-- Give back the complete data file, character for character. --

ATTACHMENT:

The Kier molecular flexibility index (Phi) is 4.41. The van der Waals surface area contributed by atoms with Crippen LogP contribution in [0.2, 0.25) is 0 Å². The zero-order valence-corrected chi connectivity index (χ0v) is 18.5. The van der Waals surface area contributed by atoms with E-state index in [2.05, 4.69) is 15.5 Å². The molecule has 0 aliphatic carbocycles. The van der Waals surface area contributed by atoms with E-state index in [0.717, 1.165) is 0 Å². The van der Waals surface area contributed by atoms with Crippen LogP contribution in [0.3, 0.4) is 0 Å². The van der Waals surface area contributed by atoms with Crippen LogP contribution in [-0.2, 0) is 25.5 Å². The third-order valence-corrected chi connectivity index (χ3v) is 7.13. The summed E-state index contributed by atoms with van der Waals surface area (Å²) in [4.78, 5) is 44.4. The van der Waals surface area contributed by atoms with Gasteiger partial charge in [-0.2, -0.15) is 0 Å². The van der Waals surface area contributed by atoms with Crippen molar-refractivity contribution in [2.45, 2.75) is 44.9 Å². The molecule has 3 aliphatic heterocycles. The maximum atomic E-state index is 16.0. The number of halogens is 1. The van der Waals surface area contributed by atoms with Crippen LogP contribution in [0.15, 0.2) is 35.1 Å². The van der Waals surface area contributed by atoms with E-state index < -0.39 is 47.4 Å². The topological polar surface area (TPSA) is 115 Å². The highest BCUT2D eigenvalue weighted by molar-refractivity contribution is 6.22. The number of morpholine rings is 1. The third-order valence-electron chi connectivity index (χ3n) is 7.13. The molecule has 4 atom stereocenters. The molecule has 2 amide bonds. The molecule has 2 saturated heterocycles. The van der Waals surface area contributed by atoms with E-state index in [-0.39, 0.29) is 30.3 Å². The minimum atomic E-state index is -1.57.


The Kier molecular flexibility index (Phi) is 4.41. The van der Waals surface area contributed by atoms with Crippen LogP contribution in [0.2, 0.25) is 0 Å². The zero-order valence-corrected chi connectivity index (χ0v) is 18.5. The van der Waals surface area contributed by atoms with E-state index in [2.05, 4.69) is 15.5 Å². The molecule has 0 aliphatic carbocycles. The van der Waals surface area contributed by atoms with E-state index in [0.717, 1.165) is 0 Å². The van der Waals surface area contributed by atoms with Crippen LogP contribution in [0.3, 0.4) is 0 Å². The van der Waals surface area contributed by atoms with Crippen LogP contribution in [-0.2, 0) is 25.5 Å². The third-order valence-corrected chi connectivity index (χ3v) is 7.13. The summed E-state index contributed by atoms with van der Waals surface area (Å²) in [4.78, 5) is 44.4. The van der Waals surface area contributed by atoms with Gasteiger partial charge in [-0.2, -0.15) is 0 Å². The van der Waals surface area contributed by atoms with Crippen molar-refractivity contribution in [2.45, 2.75) is 44.9 Å². The molecule has 3 aliphatic heterocycles. The maximum atomic E-state index is 16.0. The number of halogens is 1. The van der Waals surface area contributed by atoms with Crippen LogP contribution in [0.15, 0.2) is 35.1 Å². The van der Waals surface area contributed by atoms with E-state index < -0.39 is 47.4 Å². The topological polar surface area (TPSA) is 115 Å². The highest BCUT2D eigenvalue weighted by molar-refractivity contribution is 6.22. The number of morpholine rings is 1. The third-order valence-electron chi connectivity index (χ3n) is 7.13. The molecule has 4 atom stereocenters. The molecule has 2 amide bonds. The molecule has 2 saturated heterocycles. The van der Waals surface area contributed by atoms with E-state index in [-0.39, 0.29) is 30.3 Å². The minimum atomic E-state index is -1.57.